Numerical Dynamo Simulations: From Basic Concepts to Realistic Models

  • Johannes Wicht
  • Stephan  Stellmach
  • Helmut Harder
Living reference work entry

Abstract

The last years have witnessed an impressive growth in the number and quality of numerical dynamo simulations. The numerical models successfully describe many aspects of the geomagnetic field and also set out to explain the various fields of other planets. The success is somewhat surprising since numerical limitations force dynamo modelers to run their models at unrealistic parameters. In particular the Ekman number, a measure for the relative importance of viscous to Coriolis forces, is many orders of magnitude too large: Earth’s Ekman number is \(\mbox{ E} = 10^{-15}\), while even today’s most advanced numerical simulations have to content themselves with \(\mbox{ E} = 10^{-6}\). After giving a brief introduction into the basics of modern dynamo simulations, we discuss the fundamental force balances and address the question how well the modern models reproduce the geomagnetic field. First-level properties like the dipole dominance, realistic Elsasser and magnetic Reynolds numbers, and an Earth-like reversal behavior are already captured by larger Ekman number simulations around \(\mbox{ E} = 10^{-3}\). However, low Ekman numbers are required for modeling torsional oscillations which are thought to be an important part of the decadal geomagnetic field variations. Moreover, only low Ekman number models seem to retain the huge dipole dominance of the geomagnetic field once the Rayleigh number has been increased to values where field reversals happen. These cases also seem to resemble the low-latitude field found at Earth’s core-mantle boundary more closely than larger Ekman number cases.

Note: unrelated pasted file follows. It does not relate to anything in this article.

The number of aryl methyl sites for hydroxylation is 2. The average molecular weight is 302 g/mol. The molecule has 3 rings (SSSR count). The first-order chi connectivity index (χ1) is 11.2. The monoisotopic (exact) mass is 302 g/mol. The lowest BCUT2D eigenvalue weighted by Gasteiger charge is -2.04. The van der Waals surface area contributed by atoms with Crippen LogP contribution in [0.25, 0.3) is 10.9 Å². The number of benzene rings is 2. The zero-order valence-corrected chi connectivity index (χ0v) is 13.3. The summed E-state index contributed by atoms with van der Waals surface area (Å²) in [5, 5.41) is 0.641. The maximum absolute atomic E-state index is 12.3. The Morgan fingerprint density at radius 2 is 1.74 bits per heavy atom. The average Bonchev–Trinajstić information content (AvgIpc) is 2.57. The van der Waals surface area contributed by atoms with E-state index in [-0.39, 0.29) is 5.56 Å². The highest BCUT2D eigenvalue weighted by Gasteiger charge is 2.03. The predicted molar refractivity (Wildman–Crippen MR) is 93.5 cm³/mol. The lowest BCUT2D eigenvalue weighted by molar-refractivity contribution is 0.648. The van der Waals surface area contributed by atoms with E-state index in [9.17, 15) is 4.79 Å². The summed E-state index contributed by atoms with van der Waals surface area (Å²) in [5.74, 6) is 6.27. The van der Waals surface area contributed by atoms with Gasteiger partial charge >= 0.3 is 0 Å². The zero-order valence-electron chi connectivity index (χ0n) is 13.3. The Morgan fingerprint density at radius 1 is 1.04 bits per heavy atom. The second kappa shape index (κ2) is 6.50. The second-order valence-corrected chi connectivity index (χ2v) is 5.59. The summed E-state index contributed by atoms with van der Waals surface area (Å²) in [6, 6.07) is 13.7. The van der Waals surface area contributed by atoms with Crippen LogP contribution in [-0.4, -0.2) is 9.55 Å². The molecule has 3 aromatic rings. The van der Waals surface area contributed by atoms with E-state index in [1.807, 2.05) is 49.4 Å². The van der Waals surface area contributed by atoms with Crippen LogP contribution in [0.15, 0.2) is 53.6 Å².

Keywords

Rayleigh Number Critical Rayleigh Number Magnetic Reynolds Number Dynamo Action Ekman Number 
These keywords were added by machine and not by the authors. This process is experimental and the keywords may be updated as the learning algorithm improves.

Notes

Acknowledgements

Johannes Wicht thanks Uli Christensen for useful discussions and hints.

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© Springer-Verlag Berlin Heidelberg 2013

Authors and Affiliations

  • Johannes Wicht
    • 1
  • Stephan  Stellmach
    • 2
  • Helmut Harder
    • 3
  1. 1.Max-Planck Intitut für SonnensystemforschungKaltenburg-LindauGermany
  2. 2.Institut für Geophysik, Westfählische Wilhelms-UniversitätMünsterGermany
  3. 3.Institut für Geophysik, Westfählische Wilhelms-UniversitätMünsterGermany

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